3. Turn Accomplices into Friends. Enlist positive support from friends.  Turn naysayers into supporters, add new friends.
  4. Eliminate saboteurs and chronic naysayers from your daily circle of influence.
  5. Set up a System of Positive Rewards for Positive Change.  (and perhaps note “a price to pay” or a consequence of negative behavior…e.g., remind yourself of the unhappy consequences–if you are not following through on your desired behaviors.
  6. Control your environment as best you can.  Set up your surroundings to ensure you are successful.  Avoid usual triggers, smells, places (and people) that set you off.

We would like to close this article by demonstrating one CHANGE EXAMPLE that highlights several of the various change aspects we have discussed in this BLOG.

But first–we will SUMMARIZE the necessary Overall STEPS for Change that we discussed.

  1. KNOW that we DO want to make a change for the better.
  2. Know WHAT we want to change.  
  3. Write down an Overall Goal.  Break that into Small Steps.  Write down the BENEFITS and positive FEELINGS you will experience in meeting your goal.
  4. Be at least 51% committed to change; and know that percentage can increase.
  5. If you are “on the fence” about making a change, write down the PROs and CONs re: this change.  Also engage your higher INTUITION to reveal any emotional blocks or preliminary steps that need to be taken for change to happen.
  6. Make peace with the “3 brains.”  Do note emotions and old patterns.  Don’t judge them.   But stay committed to inviting in higher level FEELINGS, INSPIRATION, and SPECIFIC GOALS.
  7. Engage the SIX SOURCES of INFLUENCE.
  8. Decide it is OK to make changes in SMALL STEPS.
  9. Decide you will develop the SKILL SETS required to accomplish goals and overcome obstacles.

CHANGE Example:  This is a real client with a real story.  However, the client’s name and a few minor details have been altered to protect the client’s identity.

Background:  CK is a 46-year-old salesman, ~20 lbs overweight, with Type 2 Diabetes and diabetic neuropathy (nerve damage and pain), radiating down both legs.  Labs:  A1C of 7.1, indicating diabetes.  (Normal A1C is 4.0-6.0).  Meds:  Metformin (an oral medication) two times per day.

CK understands he should eat 3 balanced meals per day for better diabetes control.  However, he claimed that this change would be impossible for him with his current occupation and a busy home life with 3 active children.  (He is a salesman who spends many hours is his car.)

His habit was to snack several times per day on sweet snacks instead of eating breakfast and lunch.  Favorite snacks:  packaged cupcakes and 100 calorie snack packs.  (all high starch, high sugar, high salt.)

With no changes being made, his A1C was not improving.  He began manual therapy 1 time per week which alleviated leg pain for 2-3 days.

The nurse (Deb) encouraged CK to appreciate the potential “consequences of negative behavior”  (Point 5 of “Six Sources of Influence”) if he didn’t eat 3 healthy meals per day and eliminate the cupcakes and 100 calorie snack packs.

Getting Ready to Change…CK got to the point of not feeling well most of the time.  Even though he continued with regular manual therapy (an external source of help), he was still not taking personal responsibility for his medical issue; and he was not willing to change his behaviors (yet).

The crucial turning point happened for CK when his MD informed him that taking insulin would be the next step.  For CK, the thought of this created even greater discomfort than the discomfort he imagined he would encounter is making lifestyle changes!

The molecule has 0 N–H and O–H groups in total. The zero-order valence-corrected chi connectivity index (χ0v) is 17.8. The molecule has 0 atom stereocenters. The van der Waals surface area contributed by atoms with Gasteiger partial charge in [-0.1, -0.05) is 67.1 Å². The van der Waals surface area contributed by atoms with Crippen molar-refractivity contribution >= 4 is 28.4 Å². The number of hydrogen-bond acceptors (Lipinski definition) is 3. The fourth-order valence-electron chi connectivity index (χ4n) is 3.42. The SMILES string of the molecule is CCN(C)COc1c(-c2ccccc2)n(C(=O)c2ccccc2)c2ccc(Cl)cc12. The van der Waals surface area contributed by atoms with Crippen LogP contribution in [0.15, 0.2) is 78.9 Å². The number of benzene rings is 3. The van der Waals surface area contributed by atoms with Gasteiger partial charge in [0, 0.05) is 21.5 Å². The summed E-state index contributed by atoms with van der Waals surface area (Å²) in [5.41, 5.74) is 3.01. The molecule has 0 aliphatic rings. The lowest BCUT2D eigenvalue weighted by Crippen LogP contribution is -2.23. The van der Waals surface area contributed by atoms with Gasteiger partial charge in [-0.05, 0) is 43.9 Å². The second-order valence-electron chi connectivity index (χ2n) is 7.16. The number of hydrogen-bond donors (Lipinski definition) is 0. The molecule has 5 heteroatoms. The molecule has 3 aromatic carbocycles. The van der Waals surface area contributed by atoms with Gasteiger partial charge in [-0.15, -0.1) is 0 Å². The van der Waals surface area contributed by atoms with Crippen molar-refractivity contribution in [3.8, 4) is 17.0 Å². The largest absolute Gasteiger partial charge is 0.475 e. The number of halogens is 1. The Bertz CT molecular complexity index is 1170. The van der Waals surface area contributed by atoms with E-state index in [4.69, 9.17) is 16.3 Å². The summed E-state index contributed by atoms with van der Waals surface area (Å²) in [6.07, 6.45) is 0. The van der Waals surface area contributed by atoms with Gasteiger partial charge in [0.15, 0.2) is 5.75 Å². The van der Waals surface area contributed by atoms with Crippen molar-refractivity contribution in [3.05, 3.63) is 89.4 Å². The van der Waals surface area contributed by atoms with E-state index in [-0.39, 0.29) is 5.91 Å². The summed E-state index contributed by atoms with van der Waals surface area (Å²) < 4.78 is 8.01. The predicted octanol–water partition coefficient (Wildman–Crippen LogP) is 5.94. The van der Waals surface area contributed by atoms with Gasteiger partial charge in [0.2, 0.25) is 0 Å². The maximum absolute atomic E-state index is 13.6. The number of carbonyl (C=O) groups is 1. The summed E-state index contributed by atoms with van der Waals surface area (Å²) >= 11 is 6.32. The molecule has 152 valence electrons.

MOTIVATION to change was ignited!

Next Step:  CK accepted the challenge of creating a smart, clear goal and following through.  His first goal was to eliminate all snacks if he didn’t recognize the ingredients on the label.

At the next visit with Deb, CK brought in a package of little cupcakes–with a label containing mostly unrecognizable ingredients.  He proudly proclaimed he had eliminated these from his diet!  AND, he replaced snacking with a nutritious lunch.

NOTE:  Both these changes show how one small positive change can lead to another.

CK was initially VERY uncomfortable with these changes–but he was confident that he’d have a BENEFICIAL OUTCOME if he followed through.   (Sources of Influence #1 and #5).

FAST FORWARD Next Steps:

–30 minutes after eating lunch, CK now parks his car and takes a 15+ minute walk.

–CK is now eating 3 healthy meals per day most days.

–He has lost 6 lbs.

–His A1C is down to 6.5.  There’s room for improvement but he is off to a good start.

–He has far less nerve pain–pain down 85%.  He is continuing to receive manual therapies 2 times per month (vs 1 time per week.)

–His MD is not even discussing insulin–rather, praising him on changes made.

–He can now sit on a bleacher bench at his child’s sports event and not be in pain.

These changes have required LOTS and LOTS of PRACTICE.  Despite his early resistancehe is doing well and has also developed important and necessary NEW SKILL SETS along the way.

He will need to continue PRACTICING these new behaviors to make them permanent.  In doing so, the limbic brain is starting to associate more pleasure from these new behaviors–due to the results of feeling better, having more energy, having an overall more satisfying life.  New neuronal pathways and connections are being established.

 

Our wish for you:

Be a CHANGER, BE a SHIFTER!!!    Go for a higher level of health and well-being in your life!!

 

Deb and Wendy,

The Wellness Shifter Ladies!!

 

References:

–M J Ryan.  This Year I Will (book)

–Robert Maurer, PhD.  One Small Step Can Changes Your Life:   The Kaizen Way (book),  Also available on CDs.

–Kerry Patterson et al.  Change Anything: The New Science of Personal Success (book) and website:  www.changeanything.com